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Field Reports

1 Sep, 2005 By: Thomas Haire, Nicole Urso Reed, Doug Garnett Response





ERA Research Needs Insight That Leads to Action


By Doug Garnett

Carla Roberts may be the DRTV industry's most perceptive market researcher. Certainly, I think she's the best, with more than 25 years in general advertising — including 12 years in DRTV. So, on a recent research tour, Carla and I discussed the Electronic Retailing Association's (ERA) May 2005 Buyer Study.

"It's great that the ERA continues to pursue research projects, and I appreciate the hard work that went into this study," Roberts says, "but I expected more. While it provides good information, there appear to be missed opportunities and some flaws. The study doesn't offer enough data that could lead to actionable next steps. Research isn't just about 'learning' — it's about taking action."


The Study


The biggest challenge in understanding this study is that its flaws are not obvious. In fact, the statistics appear quite accurate except for certain sub-populations where very small numbers of interviews were conducted.

"Unfortunately," observes Roberts, "a copy of the questionnaire published with the report would be essential. Research reports should include the survey so we can interpret the findings."

Regardless, the flaws can be seen by considering three well-publicized conclusions.


The Findings


The study concludes that the percentage of the population who purchase electronically is decreasing. But, this conclusion is contradicted in the introduction, which states that data can only be reported among electronic purchasers and cannot be extended to the U.S. population.

The study also concludes that people buy from TV primarily because of convenience. Interestingly, the primary disadvantages associated with buying from TV are all inconveniences. This appears contradictory. But what this data suggests to us is that the term "convenience" is too broad and it can mean many different things to different people. Thus, the apparent contradiction on these findings appears to come from limitations in the survey design.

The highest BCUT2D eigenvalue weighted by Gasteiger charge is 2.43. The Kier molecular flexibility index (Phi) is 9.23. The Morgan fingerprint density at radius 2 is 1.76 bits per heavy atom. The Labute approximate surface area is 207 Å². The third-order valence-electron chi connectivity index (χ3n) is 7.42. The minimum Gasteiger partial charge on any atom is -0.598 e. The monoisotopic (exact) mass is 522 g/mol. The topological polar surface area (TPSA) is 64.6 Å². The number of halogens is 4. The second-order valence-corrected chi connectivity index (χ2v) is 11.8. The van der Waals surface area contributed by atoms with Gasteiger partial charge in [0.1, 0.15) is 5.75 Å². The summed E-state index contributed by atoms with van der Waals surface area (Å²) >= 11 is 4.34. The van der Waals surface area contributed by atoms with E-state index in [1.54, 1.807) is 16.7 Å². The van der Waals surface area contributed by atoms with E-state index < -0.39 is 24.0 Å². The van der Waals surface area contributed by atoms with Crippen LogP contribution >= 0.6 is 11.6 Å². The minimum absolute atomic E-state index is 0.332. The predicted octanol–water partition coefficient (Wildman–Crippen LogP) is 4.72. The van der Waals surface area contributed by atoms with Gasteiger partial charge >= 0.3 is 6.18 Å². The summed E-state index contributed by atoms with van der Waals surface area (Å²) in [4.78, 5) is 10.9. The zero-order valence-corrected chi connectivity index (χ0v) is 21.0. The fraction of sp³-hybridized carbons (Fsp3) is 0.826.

Finally, there is a conclusion that TV buyers are primarily impulse buyers. This finding has even been reported in TV Guide. Roberts notes that other data in the study suggests that this finding is wrong. "ERA reports that most TV purchasers watch commercials several times before they purchase. That is not impulse purchase behavior," she says. Prior research published in the Journal of Advertising Research also concludes that TV purchases are not impulse purchases.

What went wrong? There appears to be an error in the report. The written findings say one thing but the tables and graphs on the same pages show the opposite.


The Research Our DRTV Industry Needs


This study covers a range of areas — DRTV, shopping channels, online purchasers and DR radio — but Roberts and I focused our discussion primarily on DRTV.

"Quibbling the statistics is only important because our industry needs to learn to recognize these flaws," Roberts contends. "In fact, my biggest concern is that this research doesn't offer data my DRTV clients can use to improve their success."

In fact, valuable research changes the way we do things. Roberts recommends that ERA focus its research in two ways. First, she would like data that would guide efforts to make existing DRTV efforts more profitable.

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